Story Source:

The above story is based on materials provided by American Association for Cancer Research (AACR). Note: Materials may be edited for content and length.


Journal Reference:

  1. C. Gerecke, C. Mascher, U. Gottschalk, B. Kleuser, B. Scholtka. Ultrasensitive Detection of Unknown Colon Cancer-Initiating Mutations Using the Example of the Adenomatous Polyposis Coli Gene. Cancer Prevention Research, 2013; 6 (9): 898 DOI: 10.1158/1940-6207.CAPR-13-0145

Cite This Page:

American Association for Cancer Research (AACR). "New method for early detection of colon cancer." ScienceDaily. ScienceDaily, 4 September 2013. <www.sciencedaily.com/releases/2013/09/130904092459.htm>.
American Association for Cancer Research (AACR). (2013, September 4). New method for early detection of colon cancer. ScienceDaily. Retrieved July 29, 2014 from www.sciencedaily.com/releases/2013/09/130904092459.htm
American Association for Cancer Research (AACR). "New method for early detection of colon cancer." ScienceDaily. www.sciencedaily.com/releases/2013/09/130904092459.htm (accessed July 29, 2014).

Share This




More Health & Medicine News

Tuesday, July 29, 2014

Featured Research

from universities, journals, and other organizations


Featured Videos

from AP, Reuters, AFP, and other news services

Deadly Ebola Virus Threatens West Africa

Deadly Ebola Virus Threatens West Africa

AP (July 28, 2014) West African nations and international health organizations are working to contain the largest Ebola outbreak in history. It's one of the deadliest diseases known to man, but the CDC says it's unlikely to spread in the U.S. (July 28) Video provided by AP
Powered by NewsLook.com
$15B Deal on Vets' Health Care Reached

$15B Deal on Vets' Health Care Reached

AP (July 28, 2014) A bipartisan deal to improve veterans health care would authorize at least $15 billion in emergency spending to fix a veterans program scandalized by long patient wait times and falsified records. (July 28) Video provided by AP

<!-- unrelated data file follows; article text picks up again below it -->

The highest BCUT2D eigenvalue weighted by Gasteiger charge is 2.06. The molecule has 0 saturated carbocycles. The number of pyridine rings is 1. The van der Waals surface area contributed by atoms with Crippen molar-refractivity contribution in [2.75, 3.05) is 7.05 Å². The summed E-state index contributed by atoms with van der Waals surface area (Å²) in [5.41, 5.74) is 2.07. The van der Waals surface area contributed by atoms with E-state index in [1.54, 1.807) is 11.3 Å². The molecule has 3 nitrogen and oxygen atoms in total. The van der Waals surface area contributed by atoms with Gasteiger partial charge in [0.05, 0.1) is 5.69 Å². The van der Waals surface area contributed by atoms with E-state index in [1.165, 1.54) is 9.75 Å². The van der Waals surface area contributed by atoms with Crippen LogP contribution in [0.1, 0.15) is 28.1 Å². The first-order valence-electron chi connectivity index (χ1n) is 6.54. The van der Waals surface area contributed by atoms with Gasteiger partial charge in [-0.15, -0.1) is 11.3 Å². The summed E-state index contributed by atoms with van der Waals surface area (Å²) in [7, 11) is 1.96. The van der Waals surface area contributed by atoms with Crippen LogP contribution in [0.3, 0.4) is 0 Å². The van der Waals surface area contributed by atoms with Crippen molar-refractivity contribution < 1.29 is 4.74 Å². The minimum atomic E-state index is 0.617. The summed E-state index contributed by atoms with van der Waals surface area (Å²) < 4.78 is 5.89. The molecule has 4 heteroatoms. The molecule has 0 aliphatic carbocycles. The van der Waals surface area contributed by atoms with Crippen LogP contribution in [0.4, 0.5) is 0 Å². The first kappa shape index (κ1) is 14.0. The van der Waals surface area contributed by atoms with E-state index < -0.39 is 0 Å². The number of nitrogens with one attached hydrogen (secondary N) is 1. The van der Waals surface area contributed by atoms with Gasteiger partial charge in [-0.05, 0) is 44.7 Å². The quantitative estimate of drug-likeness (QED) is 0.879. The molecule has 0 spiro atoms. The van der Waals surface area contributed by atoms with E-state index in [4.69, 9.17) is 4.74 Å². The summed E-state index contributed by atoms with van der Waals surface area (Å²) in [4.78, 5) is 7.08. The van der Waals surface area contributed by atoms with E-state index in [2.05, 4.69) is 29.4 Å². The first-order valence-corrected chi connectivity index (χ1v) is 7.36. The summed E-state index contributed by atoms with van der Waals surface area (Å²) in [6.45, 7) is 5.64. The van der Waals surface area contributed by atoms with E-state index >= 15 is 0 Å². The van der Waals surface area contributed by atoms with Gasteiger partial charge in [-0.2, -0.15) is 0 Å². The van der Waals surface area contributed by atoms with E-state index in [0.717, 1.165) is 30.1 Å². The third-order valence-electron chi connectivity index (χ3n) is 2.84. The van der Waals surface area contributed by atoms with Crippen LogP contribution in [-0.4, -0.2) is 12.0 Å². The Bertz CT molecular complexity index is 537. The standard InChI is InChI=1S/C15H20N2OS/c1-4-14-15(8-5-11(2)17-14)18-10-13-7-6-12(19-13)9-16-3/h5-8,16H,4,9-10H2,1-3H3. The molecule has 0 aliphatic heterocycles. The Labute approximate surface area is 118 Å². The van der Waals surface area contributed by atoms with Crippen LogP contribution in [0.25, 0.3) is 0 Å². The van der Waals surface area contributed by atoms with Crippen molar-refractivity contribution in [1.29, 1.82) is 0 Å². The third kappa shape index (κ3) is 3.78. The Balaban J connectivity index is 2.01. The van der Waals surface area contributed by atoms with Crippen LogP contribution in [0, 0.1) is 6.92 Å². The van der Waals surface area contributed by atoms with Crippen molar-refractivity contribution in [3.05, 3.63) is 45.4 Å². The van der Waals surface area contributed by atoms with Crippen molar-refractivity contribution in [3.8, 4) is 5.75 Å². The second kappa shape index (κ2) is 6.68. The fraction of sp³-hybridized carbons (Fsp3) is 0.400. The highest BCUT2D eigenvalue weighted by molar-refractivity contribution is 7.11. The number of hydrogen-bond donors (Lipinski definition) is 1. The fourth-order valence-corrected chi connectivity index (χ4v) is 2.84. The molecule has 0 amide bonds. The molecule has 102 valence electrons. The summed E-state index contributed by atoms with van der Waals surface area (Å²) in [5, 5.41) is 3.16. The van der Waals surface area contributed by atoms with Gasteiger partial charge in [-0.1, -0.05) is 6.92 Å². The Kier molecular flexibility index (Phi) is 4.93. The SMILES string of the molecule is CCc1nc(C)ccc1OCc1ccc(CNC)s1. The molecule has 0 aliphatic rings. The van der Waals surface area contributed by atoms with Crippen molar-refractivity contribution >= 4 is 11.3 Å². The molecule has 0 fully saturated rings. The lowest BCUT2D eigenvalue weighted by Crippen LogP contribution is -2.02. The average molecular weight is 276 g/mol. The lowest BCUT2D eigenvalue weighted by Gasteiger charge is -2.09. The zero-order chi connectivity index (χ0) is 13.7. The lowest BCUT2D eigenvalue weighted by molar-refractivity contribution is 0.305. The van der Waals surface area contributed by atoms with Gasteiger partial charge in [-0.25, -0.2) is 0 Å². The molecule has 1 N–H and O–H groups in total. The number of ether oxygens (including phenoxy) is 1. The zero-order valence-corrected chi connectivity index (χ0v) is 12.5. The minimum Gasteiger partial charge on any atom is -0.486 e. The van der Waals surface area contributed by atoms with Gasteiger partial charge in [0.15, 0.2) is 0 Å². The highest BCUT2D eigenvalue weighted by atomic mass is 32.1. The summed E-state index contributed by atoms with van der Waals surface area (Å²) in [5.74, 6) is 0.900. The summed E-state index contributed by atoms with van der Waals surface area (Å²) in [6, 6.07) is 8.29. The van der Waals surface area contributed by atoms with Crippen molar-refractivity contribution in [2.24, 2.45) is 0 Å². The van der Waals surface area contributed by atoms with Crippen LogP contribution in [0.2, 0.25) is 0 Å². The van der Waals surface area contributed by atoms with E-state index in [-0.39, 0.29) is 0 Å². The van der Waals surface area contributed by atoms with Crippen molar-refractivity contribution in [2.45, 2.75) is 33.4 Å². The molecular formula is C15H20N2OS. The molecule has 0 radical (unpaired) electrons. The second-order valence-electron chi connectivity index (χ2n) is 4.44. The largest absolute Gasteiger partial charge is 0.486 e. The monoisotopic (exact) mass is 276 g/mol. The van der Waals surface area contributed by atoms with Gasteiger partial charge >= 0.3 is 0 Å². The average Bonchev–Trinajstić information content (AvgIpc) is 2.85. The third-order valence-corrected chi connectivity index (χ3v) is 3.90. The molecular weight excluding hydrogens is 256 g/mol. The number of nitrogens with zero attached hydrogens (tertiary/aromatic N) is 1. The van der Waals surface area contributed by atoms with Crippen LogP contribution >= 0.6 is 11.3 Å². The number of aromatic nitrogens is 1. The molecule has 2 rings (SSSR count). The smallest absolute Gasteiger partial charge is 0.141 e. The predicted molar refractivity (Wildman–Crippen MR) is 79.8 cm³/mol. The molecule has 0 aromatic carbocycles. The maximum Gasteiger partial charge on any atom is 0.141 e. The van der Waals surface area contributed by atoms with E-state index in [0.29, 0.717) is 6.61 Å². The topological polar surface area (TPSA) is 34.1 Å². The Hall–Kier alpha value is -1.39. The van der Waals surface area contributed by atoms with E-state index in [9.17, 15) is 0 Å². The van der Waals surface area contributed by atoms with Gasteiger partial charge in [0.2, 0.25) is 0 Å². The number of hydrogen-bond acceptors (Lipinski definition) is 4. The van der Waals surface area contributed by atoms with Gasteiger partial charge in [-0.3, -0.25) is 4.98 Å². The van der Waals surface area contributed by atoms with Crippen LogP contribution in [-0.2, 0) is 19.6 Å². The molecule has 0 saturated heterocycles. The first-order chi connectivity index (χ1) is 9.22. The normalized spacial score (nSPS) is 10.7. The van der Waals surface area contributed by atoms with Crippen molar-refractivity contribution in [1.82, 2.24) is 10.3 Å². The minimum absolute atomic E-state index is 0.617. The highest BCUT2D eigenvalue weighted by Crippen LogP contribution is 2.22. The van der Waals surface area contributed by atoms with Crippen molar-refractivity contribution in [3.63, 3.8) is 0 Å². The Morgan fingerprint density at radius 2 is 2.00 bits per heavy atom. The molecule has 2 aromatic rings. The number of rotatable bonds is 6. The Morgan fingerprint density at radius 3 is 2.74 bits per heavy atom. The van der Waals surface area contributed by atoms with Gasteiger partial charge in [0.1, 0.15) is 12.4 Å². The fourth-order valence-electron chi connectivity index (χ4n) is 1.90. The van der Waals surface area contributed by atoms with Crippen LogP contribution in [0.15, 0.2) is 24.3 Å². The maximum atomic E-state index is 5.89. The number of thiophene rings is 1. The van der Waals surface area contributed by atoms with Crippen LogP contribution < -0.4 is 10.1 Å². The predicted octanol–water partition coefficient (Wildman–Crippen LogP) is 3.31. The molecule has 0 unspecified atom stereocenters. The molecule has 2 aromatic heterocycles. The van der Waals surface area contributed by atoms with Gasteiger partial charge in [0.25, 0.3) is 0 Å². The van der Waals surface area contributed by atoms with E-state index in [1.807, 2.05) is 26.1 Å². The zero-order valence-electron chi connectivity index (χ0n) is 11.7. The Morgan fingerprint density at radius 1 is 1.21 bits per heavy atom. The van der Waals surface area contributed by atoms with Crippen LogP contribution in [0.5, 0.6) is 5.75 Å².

Powered by NewsLook.com
Two Americans Contract Ebola in Liberia

Two Americans Contract Ebola in Liberia

Reuters - US Online Video (July 28, 2014) Two American aid workers in Liberia test positive for Ebola while working to combat the deadliest outbreak of the virus ever. Linda So reports. Video provided by Reuters
Powered by NewsLook.com
Traditional African Dishes Teach Healthy Eating

Traditional African Dishes Teach Healthy Eating

AP (July 28, 2014) Classes are being offered nationwide to encourage African Americans to learn about cooking fresh foods based on traditional African cuisine. The program is trying to combat obesity, heart disease and other ailments often linked to diet. (July 28) Video provided by AP
Powered by NewsLook.com

Search ScienceDaily

Number of stories in archives: 140,361

Find with keyword(s):
Enter a keyword or phrase to search ScienceDaily for related topics and research stories.

Save/Print:
Share:

Breaking News:
from the past week

In Other News

... from NewsDaily.com

Science News

Health News

Environment News

Technology News



Save/Print:
Share:

Free Subscriptions


Get the latest science news with ScienceDaily's free email newsletters, updated daily and weekly. Or view hourly updated newsfeeds in your RSS reader:

Get Social & Mobile


Keep up to date with the latest news from ScienceDaily via social networks and mobile apps:

Have Feedback?


Tell us what you think of ScienceDaily -- we welcome both positive and negative comments. Have any problems using the site? Questions?
Mobile: iPhone Android Web
Follow: Facebook Twitter Google+
Subscribe: RSS Feeds Email Newsletters
Latest Headlines Health & Medicine Mind & Brain Space & Time Matter & Energy Computers & Math Plants & Animals Earth & Climate Fossils & Ruins